Digging up the Past

Have you ever watched Time-team and thought ‘I’d like a go at that!’

Last year the Liskeard Poetry Group were invited – as poets – to attend an archaeological dig near St. Neot – with a view to writing poetry inspired by what we saw. So a few of us, mostly at different times and on different days, headed down the narrow (and very narrow) lanes to the site. I wrote three poems inspired by this event and which, with the poems from others, were published in a booklet.

It was expected that they would be digging in a bronze-age enclosure – as acquired archaeological wisdom said that by the iron-age these sites, on the high moorland, were abandoned.
By the time I attended – they knew they were working on what was an iron-age site.
None of this is important to today’s blog – except to say Archaeology is always turning up evidence that turns the ‘perceived’ way of the history around.
AND – whilst observing and drinking in the atmosphere – I thought ‘I’d like to do this!’

So, when I noticed that the dig at the nearby Calstock Roman fort was inviting community support in the terms of people prepared to spend anything from a week to four weeks, sitting on the ground and carefully scraping it away to reveal … whatever there was to be found.
I signed up for a week! And was accepted!

A little about this dig – to set the scene.

Twelve years ago no-one knew there was a Roman Fort in Calstock. The archaeological team from Exeter University were working on information relating to the medieval silver mines on the opposite bank of the Tamar at Bere Ferrers, when they went looking up on this hill, near the Parish Church, for the smelting works and the administrative buildings recorded in documents from the late thirteenth century. They did a geophysical survey in pasture below the churchyard – and were amazed to find a large Roman Fort!
Until then the Roman presence in Cornwall was thought to consist only of two forts one at Restomel on the Fowey and the other at Nanstallon on the Camel – guarding important river crossing points on both rivers. Both of these – though almost opposite each other on the narrower part of the peninsula – are a long, long way from Calstock, Which is just on the Cornwall side of the River Tamar … about at its highest navigable point – and a possible crossing point.

I loved the description of what you needed to bring/wear/ for the dig. Wet weather coat / trousers / stout boots / sun hat / sun-lotion  – lunch and a chair. i.e. Be equipped for anything the British summer can throw at you! Oh! And make sure you are up-to-date on your tetanus injections!

Day one – Monday: The forecast as recently as a week ago had been for a dry week. Monday dawned damp and threatening rain. I was glad had dug out two sets of wet-weather coats and trousers (one set as a back-up pair) hiking boots and water-proof gardening gloves over the weekend. 

The gaggle of newbies was introduced to the archaeologists working there – so we knew who was who, and who were other amateurs. Already the volunteers who were working more than one week were out on the ground, looking very professional and at home.

We were then given an overview of what this dig was trying to accomplish – and in this case, it was to gather all and any information from this section of land that was just outside the West wall of the Roman fort – and that was due to become the extension to the Calstock churchyard which it abutted on to.

The whole site had had the general swathe of top-soil removed and heaped around the edges. However, there was still some to remove until the, potentially, Roman remains would be found.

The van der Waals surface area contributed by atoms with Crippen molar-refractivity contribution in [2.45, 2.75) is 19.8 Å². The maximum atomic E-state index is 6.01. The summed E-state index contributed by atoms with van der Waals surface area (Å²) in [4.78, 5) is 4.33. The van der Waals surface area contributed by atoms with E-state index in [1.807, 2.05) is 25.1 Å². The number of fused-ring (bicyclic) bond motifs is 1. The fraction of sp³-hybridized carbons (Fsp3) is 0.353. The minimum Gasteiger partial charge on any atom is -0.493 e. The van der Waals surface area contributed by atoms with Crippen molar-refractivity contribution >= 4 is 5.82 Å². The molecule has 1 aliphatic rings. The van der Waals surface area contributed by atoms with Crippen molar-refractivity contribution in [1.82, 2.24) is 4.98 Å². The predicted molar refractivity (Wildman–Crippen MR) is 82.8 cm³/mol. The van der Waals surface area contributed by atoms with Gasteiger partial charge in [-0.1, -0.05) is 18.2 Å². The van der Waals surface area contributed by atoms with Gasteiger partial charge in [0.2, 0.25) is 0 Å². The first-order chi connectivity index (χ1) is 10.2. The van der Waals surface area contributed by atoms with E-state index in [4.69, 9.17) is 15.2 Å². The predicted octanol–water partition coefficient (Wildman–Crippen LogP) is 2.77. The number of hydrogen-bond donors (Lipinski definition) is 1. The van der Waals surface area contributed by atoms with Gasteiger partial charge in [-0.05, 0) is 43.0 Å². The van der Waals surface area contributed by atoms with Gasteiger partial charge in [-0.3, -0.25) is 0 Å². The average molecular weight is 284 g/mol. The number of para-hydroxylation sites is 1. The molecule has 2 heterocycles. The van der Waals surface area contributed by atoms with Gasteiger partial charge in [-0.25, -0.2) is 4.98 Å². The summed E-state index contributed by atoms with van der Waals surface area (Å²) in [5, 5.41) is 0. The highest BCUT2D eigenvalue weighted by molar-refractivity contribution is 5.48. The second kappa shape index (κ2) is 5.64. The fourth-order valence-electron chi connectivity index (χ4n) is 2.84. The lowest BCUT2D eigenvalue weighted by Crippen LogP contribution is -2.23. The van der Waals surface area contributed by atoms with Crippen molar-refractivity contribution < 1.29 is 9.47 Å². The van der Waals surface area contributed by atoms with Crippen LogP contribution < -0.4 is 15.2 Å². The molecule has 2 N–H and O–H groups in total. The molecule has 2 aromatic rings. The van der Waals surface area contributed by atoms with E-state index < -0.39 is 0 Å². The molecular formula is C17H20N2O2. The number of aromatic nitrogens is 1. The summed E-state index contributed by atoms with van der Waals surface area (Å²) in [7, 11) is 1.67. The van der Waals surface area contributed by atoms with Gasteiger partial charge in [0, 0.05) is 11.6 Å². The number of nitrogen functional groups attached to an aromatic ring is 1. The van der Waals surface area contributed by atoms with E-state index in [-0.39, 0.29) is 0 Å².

Quite quickly we were set in a line to begin clearing back down to the ‘grey’ – to the change in soil colour, in one un-worked corner of the site.

Our tools: Bucket, kneeling mat, small trowel, brush and shovel – and lots of elbow grease. It was my theory that we were to to work on shifting lots of ‘unimportant’ soil so that by the time we were given something else to work on, that might matter, our arms would be aching and we’d go slower  😉 (the kneeling mat supplied was the green one in this picture – I’d also brought the gardening one with ‘arms’ with me. Very useful for getting up off of your knees again!)

A hole of our own to dig in.

However – before we knew it, we were each given an area to dig ourselves. Though most of these were not thought to be something that might bear a lot of interest, as they though most were in a line of a ditch and bank created to border a field at some time, and then left to collapse or pushed down and ploughed over.

The first step was marked out by the archaeologists – who also marked it on a plan and gave it a number. We were then told to work our way down in layers, removing the infill – scraping, checking, putting the spoil in buckets and tipping the spoil way up on the heaps at the sides.

Lunchtime came, pleasant chatter in the tent-like shelter – then back to work … the dark clouds gathered … and from a few heavy drops as warning … we were soon running for shelter from a torrential downpour.

Huddling under the shelter we waited – with the archaeologists nipping out to assess the situation whenever it eased little bit

Eventually they said – that as all the holes were full of water – we’d have to call it a day and resume tomorrow. [photo shows post holes, excavated the previous week – water logged]

Tuesday.  Straight back into the work. I was amazed how much the ground had absorbed and dried up. The soil in the infill, however, was now sticky and would not brush. The whole morning went by, scraping, always watching every scrape, pushing the earth onto the shovel with the trowel, watching as it went, then last glance as I was tipping it into the bucket – repeat … empty the bucket… repeat all.

[photo shows various sections taken out along the line of the ditch and bank]
By the end of the day my knees knew what I’d been up to. As did my back. But I had essentially finished, the hole was scraped down to the dug-out bedrock from side to side, and vertically at each end of my section. Photographs were taken… and it was time to pack up for the day.